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Top-End Shoe Sale Drives Adidas To Increase 2018 Profit Outlook

Top-End Shoe Sale Drives Adidas To Increase 2018 Profit Outlook
A drop in sale in Western Europe forced the German sportswear and fashion firm Adidas to reduce its target for revenues for the entire year of 2018 even though the company also simultaneously increased its profit forecast for the same period on the basis of increased sale of its top-end sports shoes.
Enhancement of profitability at Adidas has been the recent focus of its Chief Executive Kasper Rorsted. While sales has sometimes been higher, the profitability of the German firm has been trailing that of its bigger rival Nike since Rorsted adopted the role of the CEO back in 2016. The strategy for increasing profitability at Adidas includes simplification of the product range and pursuing an aggressive ecommerce strategy which have higher margins because of reduced operational costs.
Following the announcement by Adidas that it expects its net income from continuing operations to continue to rise by between 16 and 20 per cent to be anywhere between 1.66 billion to 1.72 billion euros ($1.90-1.97 billion) against the previous guidance of the company of between 13 and 17 per cent, the shares of the company rose by 1.9 per cent. In the last one year, the share value of the company has risen by 12 per cent. 
Despite this, the company brought down its target for currency-neutral sales growth for the entire year of 2018 to between 8 to 9 per cent from "around 10 per cent".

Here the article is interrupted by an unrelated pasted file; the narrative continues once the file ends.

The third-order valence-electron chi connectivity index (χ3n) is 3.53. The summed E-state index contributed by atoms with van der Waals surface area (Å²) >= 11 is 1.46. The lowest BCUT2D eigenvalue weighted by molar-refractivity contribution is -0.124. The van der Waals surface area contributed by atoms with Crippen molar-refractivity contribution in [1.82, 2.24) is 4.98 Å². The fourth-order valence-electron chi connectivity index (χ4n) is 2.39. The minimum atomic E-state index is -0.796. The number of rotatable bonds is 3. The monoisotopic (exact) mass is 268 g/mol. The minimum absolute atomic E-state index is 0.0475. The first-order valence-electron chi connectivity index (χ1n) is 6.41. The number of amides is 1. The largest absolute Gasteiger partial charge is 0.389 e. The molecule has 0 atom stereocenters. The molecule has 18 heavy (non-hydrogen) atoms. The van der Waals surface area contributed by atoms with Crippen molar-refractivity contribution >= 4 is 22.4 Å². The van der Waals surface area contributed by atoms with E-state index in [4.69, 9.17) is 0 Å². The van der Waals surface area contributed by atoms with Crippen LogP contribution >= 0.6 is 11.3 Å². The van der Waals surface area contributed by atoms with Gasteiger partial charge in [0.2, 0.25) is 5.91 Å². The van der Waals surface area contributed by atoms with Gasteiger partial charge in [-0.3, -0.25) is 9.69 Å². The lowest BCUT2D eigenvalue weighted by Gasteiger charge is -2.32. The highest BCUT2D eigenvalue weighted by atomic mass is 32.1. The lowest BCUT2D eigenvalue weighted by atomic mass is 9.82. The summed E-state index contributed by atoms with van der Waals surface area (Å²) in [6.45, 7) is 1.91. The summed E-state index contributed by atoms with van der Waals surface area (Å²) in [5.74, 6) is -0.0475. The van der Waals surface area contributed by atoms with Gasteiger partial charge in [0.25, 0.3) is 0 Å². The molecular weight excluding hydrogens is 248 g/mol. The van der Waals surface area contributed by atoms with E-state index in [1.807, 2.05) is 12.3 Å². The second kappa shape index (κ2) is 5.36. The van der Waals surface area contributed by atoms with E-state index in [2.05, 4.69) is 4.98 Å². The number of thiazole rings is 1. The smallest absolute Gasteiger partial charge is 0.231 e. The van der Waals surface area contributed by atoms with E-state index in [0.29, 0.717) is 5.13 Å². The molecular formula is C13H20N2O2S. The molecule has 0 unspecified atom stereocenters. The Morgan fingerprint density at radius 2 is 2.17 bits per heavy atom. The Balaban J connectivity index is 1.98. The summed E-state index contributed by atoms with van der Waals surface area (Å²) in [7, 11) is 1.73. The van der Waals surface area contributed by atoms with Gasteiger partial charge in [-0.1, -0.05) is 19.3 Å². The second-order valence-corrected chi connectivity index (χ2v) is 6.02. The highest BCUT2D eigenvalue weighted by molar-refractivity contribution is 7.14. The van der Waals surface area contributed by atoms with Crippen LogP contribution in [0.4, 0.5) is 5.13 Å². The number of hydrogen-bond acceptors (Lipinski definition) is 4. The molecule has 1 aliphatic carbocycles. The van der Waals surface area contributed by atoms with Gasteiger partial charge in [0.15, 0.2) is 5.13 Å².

It has been a seesaw ride in the competition between the German firm and its US rival Nike. While the German firm has been able to claw back some market share in North America from Nike, the US firm has been aggressively pushing its business in Europe Middle East and Africa and gaining share in these markets riding on an increase in popularity of soccer.
Last month, projection for full-year sales and operating profit was raised Adidas’ German rival Puma based on strong sales growth in the third quarter in the Americas and Asia and announced the market receiving very well its first basket ball shoes in 209 years.
On earlier occasions, warnings of challenges to sale in Western Europe was issued by Adidas and said that the second half sale in the region could be flat primarily because the German firm had failed to launch new products in the market there.
In its latest announcement, Adidas reported a drop of 1 per cent in currency-adjusted sales in the region for the third quarter while there was an increase of 16 per cent in North America and 15 per cent in Asia-Pacific for the same. There was a very significant increase in its ecommerce sales (76 per cent) during the third quarter of the current year.
The company remained short of meeting analysts expectation in its third-quarter currency-adjusted sales even though the company reported an increase of 8 per cent at 5.873 billion euros. Net profit from continuing operations increased by 19 per cent to reach 656 million euros, which was more than the estimates of analysts.

Christopher J. Mitchell

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